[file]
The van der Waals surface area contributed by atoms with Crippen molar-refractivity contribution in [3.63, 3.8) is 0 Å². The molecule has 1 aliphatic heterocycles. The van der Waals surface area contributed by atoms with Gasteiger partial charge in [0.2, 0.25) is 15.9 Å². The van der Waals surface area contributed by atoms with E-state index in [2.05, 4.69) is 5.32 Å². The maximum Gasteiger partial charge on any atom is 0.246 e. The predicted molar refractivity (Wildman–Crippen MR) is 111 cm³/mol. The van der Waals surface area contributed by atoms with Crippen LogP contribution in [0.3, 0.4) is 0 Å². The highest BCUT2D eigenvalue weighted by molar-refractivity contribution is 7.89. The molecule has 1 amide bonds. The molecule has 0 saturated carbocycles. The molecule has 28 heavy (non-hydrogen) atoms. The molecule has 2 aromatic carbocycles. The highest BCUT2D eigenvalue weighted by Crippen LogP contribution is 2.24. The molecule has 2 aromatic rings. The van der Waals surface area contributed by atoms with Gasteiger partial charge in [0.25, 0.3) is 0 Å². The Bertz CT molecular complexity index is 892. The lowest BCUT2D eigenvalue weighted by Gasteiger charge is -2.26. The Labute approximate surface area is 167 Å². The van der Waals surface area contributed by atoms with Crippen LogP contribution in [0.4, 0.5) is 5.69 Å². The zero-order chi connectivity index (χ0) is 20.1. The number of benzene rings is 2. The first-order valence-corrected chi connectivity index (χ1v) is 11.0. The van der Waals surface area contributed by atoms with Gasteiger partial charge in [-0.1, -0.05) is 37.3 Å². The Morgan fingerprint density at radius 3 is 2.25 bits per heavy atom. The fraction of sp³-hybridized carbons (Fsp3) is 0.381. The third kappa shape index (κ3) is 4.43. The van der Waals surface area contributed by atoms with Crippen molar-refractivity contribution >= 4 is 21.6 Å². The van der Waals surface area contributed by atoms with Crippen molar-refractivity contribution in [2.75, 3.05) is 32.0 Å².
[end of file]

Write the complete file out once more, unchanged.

The van der Waals surface area contributed by atoms with Crippen molar-refractivity contribution in [3.63, 3.8) is 0 Å². The molecule has 1 aliphatic heterocycles. The van der Waals surface area contributed by atoms with Gasteiger partial charge in [0.2, 0.25) is 15.9 Å². The van der Waals surface area contributed by atoms with E-state index in [2.05, 4.69) is 5.32 Å². The maximum Gasteiger partial charge on any atom is 0.246 e. The predicted molar refractivity (Wildman–Crippen MR) is 111 cm³/mol. The van der Waals surface area contributed by atoms with Crippen LogP contribution in [0.3, 0.4) is 0 Å². The highest BCUT2D eigenvalue weighted by molar-refractivity contribution is 7.89. The molecule has 1 amide bonds. The molecule has 0 saturated carbocycles. The molecule has 28 heavy (non-hydrogen) atoms. The molecule has 2 aromatic carbocycles. The highest BCUT2D eigenvalue weighted by Crippen LogP contribution is 2.24. The molecule has 2 aromatic rings. The van der Waals surface area contributed by atoms with Gasteiger partial charge in [0.25, 0.3) is 0 Å². The Bertz CT molecular complexity index is 892. The lowest BCUT2D eigenvalue weighted by Gasteiger charge is -2.26. The Labute approximate surface area is 167 Å². The van der Waals surface area contributed by atoms with Crippen LogP contribution in [0.4, 0.5) is 5.69 Å². The zero-order chi connectivity index (χ0) is 20.1. The number of benzene rings is 2. The first-order valence-corrected chi connectivity index (χ1v) is 11.0. The van der Waals surface area contributed by atoms with Gasteiger partial charge in [-0.1, -0.05) is 37.3 Å². The Morgan fingerprint density at radius 3 is 2.25 bits per heavy atom. The fraction of sp³-hybridized carbons (Fsp3) is 0.381. The third kappa shape index (κ3) is 4.43. The van der Waals surface area contributed by atoms with Crippen molar-refractivity contribution >= 4 is 21.6 Å². The van der Waals surface area contributed by atoms with Crippen molar-refractivity contribution in [2.75, 3.05) is 32.0 Å².